Key elements of transportation bill approved by Congress
WASHINGTON -- Congress has approved a sweeping 5-year, 1,300-page transportation bill that places new emphasis on eliminating highway bottlenecks to speed up getting goods to market and provides states the assurance of federal aid that they need in order to commit to major projects. Tucked into the bill were many provisions unrelated to transportation, from a restoration of crop insurance funds to changes in banking regulations.
Here's a look at some of the highlights:
Puts a new focus on steering transportation aid to highways designated as "freight corridors." Over the duration of the bill, $4.5 billion is designated for a new competitive grant program for nationally significant freight and highway projects and $6.3 billion for a national highway freight program that uses a formula to apportion money to states.
TRUCK AND BUS SAFETY SCORES
Requires the Federal Motor Carrier Safety Administration to remove safety scores assigned to truck companies from a public website. The scores are based on inspections and roadside checks, but trucking industry officials say the government's methodology is unfair. The agency would still be allowed to post safety scores for tour bus and interstate bus companies.
-Prohibits rental car agencies and car dealers with fleets of more than 35 cars from renting vehicles that have been recalled but not repaired, a long-sought goal of safety advocates. But the bill doesn't require used-car dealers to repair recalled vehicles before selling them.
-Triples the maximum fine the National Highway Traffic Safety Administration can levy against an automaker that violates safety defect regulations from $35 million to $105 million per violation. The Obama administration had proposed raising the ceiling to $300 million and safety advocates had called for doing away with any limit.
-Doubles the time automakers would have to retain safety records from 5 years to 10 years, making it easier to trace defects.
-Requires the government to revise the five-star rating system for new cars to reflect not only the ability of a vehicle to protect passengers in a crash, but also whether the vehicle comes equipped with crash avoidance systems like automatic braking and lane-change monitoring.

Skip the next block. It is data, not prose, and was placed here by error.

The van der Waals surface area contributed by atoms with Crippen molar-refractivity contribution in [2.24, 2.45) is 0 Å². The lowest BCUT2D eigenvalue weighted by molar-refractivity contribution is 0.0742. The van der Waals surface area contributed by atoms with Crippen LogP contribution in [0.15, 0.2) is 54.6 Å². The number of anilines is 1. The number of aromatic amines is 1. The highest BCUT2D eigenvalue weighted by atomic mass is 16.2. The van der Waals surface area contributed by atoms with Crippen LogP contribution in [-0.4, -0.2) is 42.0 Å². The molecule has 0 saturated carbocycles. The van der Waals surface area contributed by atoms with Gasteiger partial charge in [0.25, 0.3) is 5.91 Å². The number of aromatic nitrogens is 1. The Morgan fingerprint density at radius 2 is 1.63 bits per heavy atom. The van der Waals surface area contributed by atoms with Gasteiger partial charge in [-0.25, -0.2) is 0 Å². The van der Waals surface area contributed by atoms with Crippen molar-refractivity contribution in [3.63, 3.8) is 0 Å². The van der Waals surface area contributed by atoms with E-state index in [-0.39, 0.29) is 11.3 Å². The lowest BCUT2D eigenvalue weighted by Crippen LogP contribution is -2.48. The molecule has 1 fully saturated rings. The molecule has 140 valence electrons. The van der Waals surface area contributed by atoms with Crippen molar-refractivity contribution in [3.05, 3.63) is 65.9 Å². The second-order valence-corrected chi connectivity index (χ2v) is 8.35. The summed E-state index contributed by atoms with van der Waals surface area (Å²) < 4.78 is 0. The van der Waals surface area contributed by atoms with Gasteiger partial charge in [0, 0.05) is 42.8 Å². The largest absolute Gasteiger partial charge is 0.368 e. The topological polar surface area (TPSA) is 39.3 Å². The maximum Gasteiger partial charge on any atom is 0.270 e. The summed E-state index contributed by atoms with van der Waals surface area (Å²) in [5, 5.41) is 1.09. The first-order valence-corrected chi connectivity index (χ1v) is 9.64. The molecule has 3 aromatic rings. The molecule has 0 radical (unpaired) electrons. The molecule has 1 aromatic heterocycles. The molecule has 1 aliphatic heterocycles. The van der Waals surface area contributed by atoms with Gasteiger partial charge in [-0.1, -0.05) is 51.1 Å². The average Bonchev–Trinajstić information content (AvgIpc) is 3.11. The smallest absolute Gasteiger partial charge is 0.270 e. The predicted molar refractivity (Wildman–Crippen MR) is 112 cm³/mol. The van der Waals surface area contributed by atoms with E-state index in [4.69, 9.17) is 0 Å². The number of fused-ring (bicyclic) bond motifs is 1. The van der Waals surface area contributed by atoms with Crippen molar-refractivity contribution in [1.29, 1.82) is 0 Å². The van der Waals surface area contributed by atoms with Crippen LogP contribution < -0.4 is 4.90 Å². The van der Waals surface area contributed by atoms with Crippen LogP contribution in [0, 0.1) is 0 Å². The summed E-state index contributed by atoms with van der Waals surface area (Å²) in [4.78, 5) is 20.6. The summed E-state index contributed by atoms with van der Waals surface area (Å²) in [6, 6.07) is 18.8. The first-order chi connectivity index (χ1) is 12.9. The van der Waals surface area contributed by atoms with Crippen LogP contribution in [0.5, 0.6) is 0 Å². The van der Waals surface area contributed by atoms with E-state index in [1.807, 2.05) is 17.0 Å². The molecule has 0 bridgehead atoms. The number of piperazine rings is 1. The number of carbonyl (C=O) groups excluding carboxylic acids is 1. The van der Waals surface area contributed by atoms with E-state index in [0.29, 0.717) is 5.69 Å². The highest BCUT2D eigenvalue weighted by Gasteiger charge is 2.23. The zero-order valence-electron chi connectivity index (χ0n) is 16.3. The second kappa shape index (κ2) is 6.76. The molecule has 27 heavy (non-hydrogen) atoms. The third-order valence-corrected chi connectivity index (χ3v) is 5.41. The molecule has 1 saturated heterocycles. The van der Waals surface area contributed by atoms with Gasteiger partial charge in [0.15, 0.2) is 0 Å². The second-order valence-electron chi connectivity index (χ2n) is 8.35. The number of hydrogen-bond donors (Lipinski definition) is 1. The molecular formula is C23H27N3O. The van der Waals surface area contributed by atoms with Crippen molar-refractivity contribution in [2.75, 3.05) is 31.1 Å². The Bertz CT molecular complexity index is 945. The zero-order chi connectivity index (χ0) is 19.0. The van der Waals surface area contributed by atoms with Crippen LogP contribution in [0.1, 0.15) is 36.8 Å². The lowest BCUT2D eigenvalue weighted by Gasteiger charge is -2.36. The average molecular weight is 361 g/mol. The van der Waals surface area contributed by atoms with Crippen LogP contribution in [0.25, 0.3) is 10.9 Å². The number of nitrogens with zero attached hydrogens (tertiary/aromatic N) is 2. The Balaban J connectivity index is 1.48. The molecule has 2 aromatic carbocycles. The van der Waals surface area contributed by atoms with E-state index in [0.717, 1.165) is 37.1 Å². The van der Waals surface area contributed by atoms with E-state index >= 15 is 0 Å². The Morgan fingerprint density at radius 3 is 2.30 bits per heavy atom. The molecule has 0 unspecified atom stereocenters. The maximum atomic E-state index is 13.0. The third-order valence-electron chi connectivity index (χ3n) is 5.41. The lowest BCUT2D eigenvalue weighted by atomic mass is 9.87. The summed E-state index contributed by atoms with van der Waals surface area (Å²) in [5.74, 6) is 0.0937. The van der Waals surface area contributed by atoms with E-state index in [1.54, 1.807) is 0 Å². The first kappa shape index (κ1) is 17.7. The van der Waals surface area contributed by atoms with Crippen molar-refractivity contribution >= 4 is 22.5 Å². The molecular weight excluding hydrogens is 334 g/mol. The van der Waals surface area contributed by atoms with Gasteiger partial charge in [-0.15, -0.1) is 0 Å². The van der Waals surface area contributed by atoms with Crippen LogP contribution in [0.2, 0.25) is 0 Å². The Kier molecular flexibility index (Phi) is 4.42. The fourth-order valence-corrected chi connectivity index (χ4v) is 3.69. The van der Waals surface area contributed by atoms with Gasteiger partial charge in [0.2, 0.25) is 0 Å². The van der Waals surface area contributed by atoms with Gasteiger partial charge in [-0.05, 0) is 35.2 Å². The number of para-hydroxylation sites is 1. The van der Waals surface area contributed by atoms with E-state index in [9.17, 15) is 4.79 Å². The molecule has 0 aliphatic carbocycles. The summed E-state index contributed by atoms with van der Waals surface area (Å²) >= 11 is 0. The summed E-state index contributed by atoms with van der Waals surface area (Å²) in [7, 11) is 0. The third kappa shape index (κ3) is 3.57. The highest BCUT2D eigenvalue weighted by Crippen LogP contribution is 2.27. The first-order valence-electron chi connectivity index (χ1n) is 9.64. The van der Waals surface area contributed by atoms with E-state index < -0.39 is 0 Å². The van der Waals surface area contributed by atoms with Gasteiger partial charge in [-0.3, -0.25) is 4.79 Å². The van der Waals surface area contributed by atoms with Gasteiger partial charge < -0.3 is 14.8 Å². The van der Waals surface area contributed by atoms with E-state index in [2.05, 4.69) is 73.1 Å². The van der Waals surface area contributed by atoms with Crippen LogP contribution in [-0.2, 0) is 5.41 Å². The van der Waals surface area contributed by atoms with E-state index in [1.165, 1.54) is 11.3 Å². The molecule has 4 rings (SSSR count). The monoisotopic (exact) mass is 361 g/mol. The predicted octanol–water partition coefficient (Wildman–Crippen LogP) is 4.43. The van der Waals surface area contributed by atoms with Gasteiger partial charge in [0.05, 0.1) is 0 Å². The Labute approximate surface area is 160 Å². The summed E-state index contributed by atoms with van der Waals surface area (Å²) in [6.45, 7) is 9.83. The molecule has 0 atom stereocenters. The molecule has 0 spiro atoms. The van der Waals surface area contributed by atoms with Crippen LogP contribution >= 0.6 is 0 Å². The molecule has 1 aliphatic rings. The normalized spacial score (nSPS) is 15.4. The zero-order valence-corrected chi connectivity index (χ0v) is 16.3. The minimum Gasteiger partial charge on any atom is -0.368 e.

-Provides $21 million for research into in-vehicle sensor technology that can determine if a driver has a dangerously high level of alcohol in his or her body and automatically lock the ignition. No action by the driver, such as breathing into a tube, would be required.
Restores $1.6 billion over six years in transit aid for seven high-density Northeast states: Rhode Island, Connecticut, Delaware, Maryland, Massachusetts, New Jersey, and New York. The states provide over half of all public transportation trips in the U.S. The House bill would have made the money available to bus systems in all states.
-Provides $200 million to help commuter railroads install positive train control technology to prevent collisions and derailments. Federal investigators say if the technology had been in operation a deadly Amtrak derailment in Philadelphia in May could have been prevented.
-Raises the liability cap on passenger rail accidents rom $200 million to $295 million, and makes the increase retroactive to include the Amtrak crash. Damage awards from that accident, which killed eight people and injured about 200, are expected to exceed the current cap.
-Requires the government revisit a rule requiring trains that haul crude oil and ethanol be equipped with electronically controlled brakes that automatically stop rail cars at the same time rather than sequentially. Freight railroads say the brakes are too expensive and their safety benefits are unproven. The bill requires a study and real-world testing of the brakes, after which the secretary of transportation can decide whether the cost of rule is merited or whether it should be revised.
-Requires Amtrak to permit train passengers to carry small domesticated cats and dogs in a pet carrier on board for a fee.
Restores the authority of bank, an obscure government agency that helps foreign customers finance the purchase of U.S. products. It's authority was allowed to lapse in July after Tea Party conservatives in Congress opposed its renewal, calling the bank corporate welfare. The bank is self-supported by interest payments and fees, and usually turns a profit.
FEDERAL RESERVE BANK
-Transfers $53 billion over 5 years from the bank's capital account to help pay for transportation programs.
-Cuts the dividend rate the Fed pays to large banks by tying the rate, now at 6 percent, to a much lower floating rate for 10-year treasury notes.
Increase customs fees paid by airline and cruise ship passengers by indexing the fees to inflation despite objections from the airline and travel industries. The money would help offset the cost of highway and transit programs.
Repeals a section in the two-year budget deal enacted in November that would have cut federal crop insurance subsidies by $3 billion over 10 years. Farm-state lawmakers were furious when the budget deal was released, saying that the cuts could be devastating to farmers.
Allows the IRS to hire private collection agencies to recover unpaid taxes.